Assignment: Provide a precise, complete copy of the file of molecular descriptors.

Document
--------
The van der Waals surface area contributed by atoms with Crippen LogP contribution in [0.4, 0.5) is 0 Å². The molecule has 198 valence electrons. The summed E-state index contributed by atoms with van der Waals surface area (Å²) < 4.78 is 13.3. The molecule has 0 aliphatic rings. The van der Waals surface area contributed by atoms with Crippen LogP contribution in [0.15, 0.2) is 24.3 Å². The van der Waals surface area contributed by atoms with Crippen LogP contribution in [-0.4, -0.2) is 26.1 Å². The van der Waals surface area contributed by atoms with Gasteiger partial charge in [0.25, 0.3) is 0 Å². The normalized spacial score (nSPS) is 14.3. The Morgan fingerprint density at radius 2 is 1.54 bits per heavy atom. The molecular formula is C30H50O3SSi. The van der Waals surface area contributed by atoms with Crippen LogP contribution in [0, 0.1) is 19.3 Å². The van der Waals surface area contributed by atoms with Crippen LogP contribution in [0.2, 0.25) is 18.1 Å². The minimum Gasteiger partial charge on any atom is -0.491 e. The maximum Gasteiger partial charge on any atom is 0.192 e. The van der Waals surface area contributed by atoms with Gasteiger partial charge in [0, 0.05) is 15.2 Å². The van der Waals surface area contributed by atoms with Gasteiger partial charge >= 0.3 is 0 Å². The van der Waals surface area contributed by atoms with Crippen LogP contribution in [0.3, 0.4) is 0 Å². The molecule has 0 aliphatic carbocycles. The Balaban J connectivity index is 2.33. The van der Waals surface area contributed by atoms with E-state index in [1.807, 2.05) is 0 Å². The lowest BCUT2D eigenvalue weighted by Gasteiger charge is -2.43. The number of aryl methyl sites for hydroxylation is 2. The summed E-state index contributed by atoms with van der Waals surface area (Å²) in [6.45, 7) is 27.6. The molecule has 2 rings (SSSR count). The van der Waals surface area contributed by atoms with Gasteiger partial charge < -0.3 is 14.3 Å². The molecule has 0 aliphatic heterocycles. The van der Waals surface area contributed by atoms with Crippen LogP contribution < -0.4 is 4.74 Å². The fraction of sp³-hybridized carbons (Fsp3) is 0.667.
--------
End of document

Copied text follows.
The van der Waals surface area contributed by atoms with Crippen LogP contribution in [0.4, 0.5) is 0 Å². The molecule has 198 valence electrons. The summed E-state index contributed by atoms with van der Waals surface area (Å²) < 4.78 is 13.3. The molecule has 0 aliphatic rings. The van der Waals surface area contributed by atoms with Crippen LogP contribution in [0.15, 0.2) is 24.3 Å². The van der Waals surface area contributed by atoms with Crippen LogP contribution in [-0.4, -0.2) is 26.1 Å². The van der Waals surface area contributed by atoms with Gasteiger partial charge in [0.25, 0.3) is 0 Å². The normalized spacial score (nSPS) is 14.3. The Morgan fingerprint density at radius 2 is 1.54 bits per heavy atom. The molecular formula is C30H50O3SSi. The van der Waals surface area contributed by atoms with Crippen LogP contribution in [0, 0.1) is 19.3 Å². The van der Waals surface area contributed by atoms with Crippen LogP contribution in [0.2, 0.25) is 18.1 Å². The minimum Gasteiger partial charge on any atom is -0.491 e. The maximum Gasteiger partial charge on any atom is 0.192 e. The van der Waals surface area contributed by atoms with Gasteiger partial charge in [0, 0.05) is 15.2 Å². The van der Waals surface area contributed by atoms with Gasteiger partial charge >= 0.3 is 0 Å². The van der Waals surface area contributed by atoms with Crippen LogP contribution in [0.3, 0.4) is 0 Å². The molecule has 0 aliphatic carbocycles. The Balaban J connectivity index is 2.33. The van der Waals surface area contributed by atoms with E-state index in [1.807, 2.05) is 0 Å². The lowest BCUT2D eigenvalue weighted by Gasteiger charge is -2.43. The number of aryl methyl sites for hydroxylation is 2. The summed E-state index contributed by atoms with van der Waals surface area (Å²) in [6.45, 7) is 27.6. The molecule has 2 rings (SSSR count). The van der Waals surface area contributed by atoms with Gasteiger partial charge < -0.3 is 14.3 Å². The molecule has 0 aliphatic heterocycles. The van der Waals surface area contributed by atoms with Crippen LogP contribution < -0.4 is 4.74 Å². The fraction of sp³-hybridized carbons (Fsp3) is 0.667.